To travel is merely to increase the variety of contact by giving our time to it, and by extending the number of points at which contact is possible. It may be that "he who wanders widest, lifts no more of beauty's jealous veils than he who from his doorway sees the miracle of flowers and trees." It is true, however, that the experiences of the traveler cover a wider range and fill his mind with a larger and more varied store of remembered delights. The very names of beloved regions call up each one its own picture. The South Seas; to have wandered among their green isles is to have seen a new world, a new heaven and a new earth. The white reef with its whiter rim of plunging surf, the swaying palms, the flashing waterfall, the joyous people, straight as Greeks and colored like varnished leather, the bread-fruit tree and the brown orange, the purple splendor of the vine called Bougainvillia, and above all the volcanic mountains, green fringed with huge trees, with tree ferns and palms, the whole tied together into an impenetrable jungle by the long armed lianas. The Sierra Nevada, sweeping in majestic waves of stone, alive with color and steeped in sunshine. Switzerland, Norway, Alaska, Tyrol, Japan, Venice, the Windward Islands and the Gray Azores, Chapultepec with its dream of white-cloaked volcanoes, Enoshima and Gotemba with their peerless Fujiyama, Nikko with its temples, Loch Lomond, Lake Tahoe, Windermere, Tintagel by the Cornish Sea, the Yellowstone and the Canyon of the Colorado, the Crater Lake of Oregon, Sorrento with its Vesuvius, Honolulu with its Pali, the Yosemite, Banff with its Selkirks, Prince Frederick's Sound with its green fjords, the Chamounix with its Mont Blanc, Bern with its Oberland, Zermatt with its Matterhorn, Simla with "the, great silent wonder of the snows."

"Even now as I write," says Whymper the master mountain climber, "they rise before me an endless series of pictures magnificent in effect, in form and color. I see great peaks with clouded tops, seeming to mount upward for ever and ever. I hear the music of distant herds, the peasant's yodel and the solemn church bells. And after these have passed away, another train of thought succeeds, of those who have been brave and true, of kind hearts and bold deeds, of courtesies received from strangers' hands, trifles in themselves but expressive of that good-will which is the essence of charity."

That poetry was a means of grace was known to the first man who wrote a verse or who sang a ballad. It was discovered back in the darkness before men invented words or devised letters. The only poetry you will ever know is that you learned by heart when you were young. Happy is he who has learned much, and much of that which is good. Bad poetry is not poetry at all except to the man who makes it. For its creator, even the feeblest verse speaks something of inspiration and of aspiration. It is said that Frederick the Great went into battle with a vial of poison in one pocket and a quire of bad verse in the other. Whatever we think of the one, we feel more kindly toward him for the other.

Charles Eliot Norton advises every man to read a bit of poetry every day for spiritual refreshment. It would be well for each of us if we should follow this advice. It is not too late yet and if some few would heed his words and mine, these pages would not be written in vain.

I heard once of a man banished from New England to the Llano Estacado, the great summer-bitten plains of Texas. While riding alone among his cows over miles of yucca and sage he kept in touch with the world through the poetry he recited to himself. His favorite, I remember, was Whittier's "Randolph of Roanoke:"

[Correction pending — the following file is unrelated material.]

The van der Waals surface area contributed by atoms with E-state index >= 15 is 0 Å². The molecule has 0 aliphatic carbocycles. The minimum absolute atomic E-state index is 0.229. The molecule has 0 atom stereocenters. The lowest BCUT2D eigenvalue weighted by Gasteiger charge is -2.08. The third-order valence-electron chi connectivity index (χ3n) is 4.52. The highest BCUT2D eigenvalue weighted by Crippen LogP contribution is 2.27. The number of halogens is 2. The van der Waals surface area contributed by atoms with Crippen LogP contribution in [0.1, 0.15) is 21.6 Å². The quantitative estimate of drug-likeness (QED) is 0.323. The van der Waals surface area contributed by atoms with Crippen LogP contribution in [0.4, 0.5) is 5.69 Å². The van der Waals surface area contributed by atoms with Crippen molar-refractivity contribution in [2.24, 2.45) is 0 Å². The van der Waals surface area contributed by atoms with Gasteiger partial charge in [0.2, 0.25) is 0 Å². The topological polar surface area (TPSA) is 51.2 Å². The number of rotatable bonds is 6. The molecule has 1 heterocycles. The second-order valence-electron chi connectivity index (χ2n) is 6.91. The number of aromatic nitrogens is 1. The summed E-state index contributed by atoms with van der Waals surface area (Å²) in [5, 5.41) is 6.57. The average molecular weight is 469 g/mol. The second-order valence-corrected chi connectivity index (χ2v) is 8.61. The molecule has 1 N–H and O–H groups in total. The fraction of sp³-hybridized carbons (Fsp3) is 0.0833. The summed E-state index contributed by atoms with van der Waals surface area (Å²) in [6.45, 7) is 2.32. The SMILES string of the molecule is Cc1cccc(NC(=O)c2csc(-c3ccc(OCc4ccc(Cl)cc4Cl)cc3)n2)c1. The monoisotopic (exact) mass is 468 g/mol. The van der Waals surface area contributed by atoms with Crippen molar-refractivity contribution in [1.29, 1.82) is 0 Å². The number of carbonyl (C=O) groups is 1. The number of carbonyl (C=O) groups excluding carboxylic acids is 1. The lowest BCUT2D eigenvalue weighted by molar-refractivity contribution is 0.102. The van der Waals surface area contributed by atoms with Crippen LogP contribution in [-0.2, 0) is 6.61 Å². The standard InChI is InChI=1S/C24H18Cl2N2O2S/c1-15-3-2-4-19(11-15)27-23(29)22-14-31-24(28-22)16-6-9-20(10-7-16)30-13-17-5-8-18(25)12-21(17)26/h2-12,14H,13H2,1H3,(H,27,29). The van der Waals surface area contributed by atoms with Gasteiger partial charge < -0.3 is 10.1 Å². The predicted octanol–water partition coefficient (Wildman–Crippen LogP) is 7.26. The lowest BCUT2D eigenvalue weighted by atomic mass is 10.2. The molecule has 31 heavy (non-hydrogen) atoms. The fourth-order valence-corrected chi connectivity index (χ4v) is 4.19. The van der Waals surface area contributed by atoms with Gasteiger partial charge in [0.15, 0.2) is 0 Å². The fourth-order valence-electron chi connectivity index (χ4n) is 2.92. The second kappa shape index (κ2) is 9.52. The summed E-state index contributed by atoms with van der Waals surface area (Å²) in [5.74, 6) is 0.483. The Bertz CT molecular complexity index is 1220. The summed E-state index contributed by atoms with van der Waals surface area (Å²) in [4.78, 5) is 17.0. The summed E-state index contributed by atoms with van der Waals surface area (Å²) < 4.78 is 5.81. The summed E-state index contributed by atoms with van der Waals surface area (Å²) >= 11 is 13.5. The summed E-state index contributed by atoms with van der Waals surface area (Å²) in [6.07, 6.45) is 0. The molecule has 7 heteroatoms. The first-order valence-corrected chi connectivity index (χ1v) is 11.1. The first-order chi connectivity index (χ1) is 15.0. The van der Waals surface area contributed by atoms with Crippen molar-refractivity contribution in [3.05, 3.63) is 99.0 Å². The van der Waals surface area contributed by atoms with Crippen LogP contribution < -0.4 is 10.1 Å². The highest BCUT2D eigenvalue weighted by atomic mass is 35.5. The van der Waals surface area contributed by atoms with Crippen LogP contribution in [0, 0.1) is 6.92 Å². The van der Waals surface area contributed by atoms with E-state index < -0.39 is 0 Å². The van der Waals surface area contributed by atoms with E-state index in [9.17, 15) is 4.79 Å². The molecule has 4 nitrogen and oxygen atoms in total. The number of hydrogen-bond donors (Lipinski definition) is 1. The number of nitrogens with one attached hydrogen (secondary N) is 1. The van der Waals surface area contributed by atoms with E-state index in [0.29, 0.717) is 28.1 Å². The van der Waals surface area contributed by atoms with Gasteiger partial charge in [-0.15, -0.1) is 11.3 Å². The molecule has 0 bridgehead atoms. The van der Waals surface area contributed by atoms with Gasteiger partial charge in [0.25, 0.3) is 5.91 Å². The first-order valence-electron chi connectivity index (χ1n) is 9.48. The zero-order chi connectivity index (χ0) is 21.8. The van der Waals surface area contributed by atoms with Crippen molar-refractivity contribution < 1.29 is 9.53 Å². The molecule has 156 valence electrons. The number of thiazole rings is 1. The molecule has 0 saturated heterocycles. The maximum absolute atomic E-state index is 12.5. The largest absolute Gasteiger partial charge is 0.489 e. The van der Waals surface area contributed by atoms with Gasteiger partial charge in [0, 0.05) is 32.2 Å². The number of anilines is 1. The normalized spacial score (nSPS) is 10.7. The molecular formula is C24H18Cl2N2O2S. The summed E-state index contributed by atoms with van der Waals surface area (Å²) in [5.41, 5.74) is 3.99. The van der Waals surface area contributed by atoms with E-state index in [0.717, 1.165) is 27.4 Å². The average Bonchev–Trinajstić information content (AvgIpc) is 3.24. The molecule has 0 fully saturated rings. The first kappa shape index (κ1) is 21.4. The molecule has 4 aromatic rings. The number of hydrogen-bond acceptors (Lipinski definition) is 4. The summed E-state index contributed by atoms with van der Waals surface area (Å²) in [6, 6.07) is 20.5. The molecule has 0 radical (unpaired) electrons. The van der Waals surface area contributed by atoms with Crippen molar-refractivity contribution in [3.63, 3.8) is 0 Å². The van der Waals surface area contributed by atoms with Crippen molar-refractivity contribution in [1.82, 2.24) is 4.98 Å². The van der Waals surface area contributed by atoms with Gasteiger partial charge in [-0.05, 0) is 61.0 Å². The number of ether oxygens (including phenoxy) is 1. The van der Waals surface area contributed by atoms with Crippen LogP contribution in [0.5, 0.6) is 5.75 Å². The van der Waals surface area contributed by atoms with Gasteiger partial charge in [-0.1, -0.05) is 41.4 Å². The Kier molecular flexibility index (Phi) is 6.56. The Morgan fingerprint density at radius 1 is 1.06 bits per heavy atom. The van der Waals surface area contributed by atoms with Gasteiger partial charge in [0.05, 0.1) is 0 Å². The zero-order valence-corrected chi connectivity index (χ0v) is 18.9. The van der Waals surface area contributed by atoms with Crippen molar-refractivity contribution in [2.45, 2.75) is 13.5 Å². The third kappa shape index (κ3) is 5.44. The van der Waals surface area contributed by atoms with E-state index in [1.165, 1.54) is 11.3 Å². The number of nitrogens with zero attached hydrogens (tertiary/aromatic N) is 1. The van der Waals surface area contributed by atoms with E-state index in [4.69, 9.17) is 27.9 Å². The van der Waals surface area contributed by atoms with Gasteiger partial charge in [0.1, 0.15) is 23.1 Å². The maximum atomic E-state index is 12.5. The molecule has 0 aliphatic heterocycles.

"Here where with living ear and eye He heard Potomac flowing, And through his tall ancestral trees Saw Autumn's sunset glowing;

"Too honest or too proud to feign A love he never cherished, Beyond Virginia's border line His patriotism perished.

"But none beheld with clearer eye The plague spot o'er her spreading, Nor heard more sure the steps of doom Along her future treading."

This is good verse and it may well serve to relate the gray world of Northern Texas to the many-colored world in which men struggle and die for things worthwhile, winning their lives eternally through losing them.

Here are some other bits of verse which on the sea and on the lands, in the deserts or in the jungles have served the same purpose for other men, perhaps indeed for you.

"It has been prophesied these many years I should not die save in Jerusalem, Which vainly I supposed the Holy Land. But bear me to that chamber, there I'll lie, In this Jerusalem shall Hardy die."



"And gentlemen of England now abed Shall think themselves accursed they were not here, And hold their manhood cheap while any speaks Who fought with us upon St. Crispin's day."



"Let me come in where you sit weeping, aye: Let me who have not any child to die Weep with you for the little one whose love I have known nothing of. The little arms that slowly, slowly loosed Their pressure round your neck, the hands you used To kiss. Such arms, such hands I never knew. May I not weep with you Fain would I be of service, say something Between the tears, that would be comforting. But ah! So sadder than yourselves am I Who have no child to die."



"Your picture smiles as once it smiled; The ring you gave is still the same; Your letter tells, O changing child, No tidings since it came! Give me some amulet That marks intelligence with you, Red when you love and rosier red, And when you love not, pale and blue. Alas that neither bonds nor vows Can certify possession. Torments me still the fear that Love Died in his last expression."